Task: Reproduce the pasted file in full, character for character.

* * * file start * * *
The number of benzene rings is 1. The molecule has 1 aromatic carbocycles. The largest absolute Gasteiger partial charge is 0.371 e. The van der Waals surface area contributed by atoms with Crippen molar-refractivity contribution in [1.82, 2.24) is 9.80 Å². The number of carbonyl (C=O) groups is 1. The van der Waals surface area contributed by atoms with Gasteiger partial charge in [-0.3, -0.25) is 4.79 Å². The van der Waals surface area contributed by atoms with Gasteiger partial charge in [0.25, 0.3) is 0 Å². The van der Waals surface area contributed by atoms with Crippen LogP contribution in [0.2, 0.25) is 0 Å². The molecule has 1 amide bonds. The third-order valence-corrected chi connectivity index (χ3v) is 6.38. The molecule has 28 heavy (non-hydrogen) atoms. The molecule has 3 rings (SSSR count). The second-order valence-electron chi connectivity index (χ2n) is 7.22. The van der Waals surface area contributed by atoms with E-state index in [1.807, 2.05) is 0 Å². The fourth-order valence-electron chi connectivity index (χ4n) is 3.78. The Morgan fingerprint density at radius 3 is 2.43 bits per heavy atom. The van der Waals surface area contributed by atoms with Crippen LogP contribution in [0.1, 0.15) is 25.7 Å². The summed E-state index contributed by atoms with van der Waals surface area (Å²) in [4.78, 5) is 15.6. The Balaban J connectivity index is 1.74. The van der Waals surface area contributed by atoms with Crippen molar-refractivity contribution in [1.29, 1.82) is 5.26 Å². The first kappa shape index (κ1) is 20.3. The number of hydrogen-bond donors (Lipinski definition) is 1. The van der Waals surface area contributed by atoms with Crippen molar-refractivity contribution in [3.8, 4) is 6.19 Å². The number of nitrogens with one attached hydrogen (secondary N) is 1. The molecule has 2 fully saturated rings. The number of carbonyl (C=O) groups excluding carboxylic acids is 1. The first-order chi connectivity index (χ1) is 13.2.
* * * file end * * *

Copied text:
The number of benzene rings is 1. The molecule has 1 aromatic carbocycles. The largest absolute Gasteiger partial charge is 0.371 e. The van der Waals surface area contributed by atoms with Crippen molar-refractivity contribution in [1.82, 2.24) is 9.80 Å². The number of carbonyl (C=O) groups is 1. The van der Waals surface area contributed by atoms with Gasteiger partial charge in [-0.3, -0.25) is 4.79 Å². The van der Waals surface area contributed by atoms with Gasteiger partial charge in [0.25, 0.3) is 0 Å². The van der Waals surface area contributed by atoms with Crippen LogP contribution in [0.2, 0.25) is 0 Å². The molecule has 1 amide bonds. The third-order valence-corrected chi connectivity index (χ3v) is 6.38. The molecule has 28 heavy (non-hydrogen) atoms. The molecule has 3 rings (SSSR count). The second-order valence-electron chi connectivity index (χ2n) is 7.22. The van der Waals surface area contributed by atoms with E-state index in [1.807, 2.05) is 0 Å². The fourth-order valence-electron chi connectivity index (χ4n) is 3.78. The Morgan fingerprint density at radius 3 is 2.43 bits per heavy atom. The van der Waals surface area contributed by atoms with Crippen LogP contribution in [0.1, 0.15) is 25.7 Å². The summed E-state index contributed by atoms with van der Waals surface area (Å²) in [4.78, 5) is 15.6. The Balaban J connectivity index is 1.74. The van der Waals surface area contributed by atoms with Crippen molar-refractivity contribution in [1.29, 1.82) is 5.26 Å². The first kappa shape index (κ1) is 20.3. The number of hydrogen-bond donors (Lipinski definition) is 1. The van der Waals surface area contributed by atoms with Crippen molar-refractivity contribution in [3.8, 4) is 6.19 Å². The number of nitrogens with one attached hydrogen (secondary N) is 1. The molecule has 2 fully saturated rings. The number of carbonyl (C=O) groups excluding carboxylic acids is 1. The first-order chi connectivity index (χ1) is 13.2.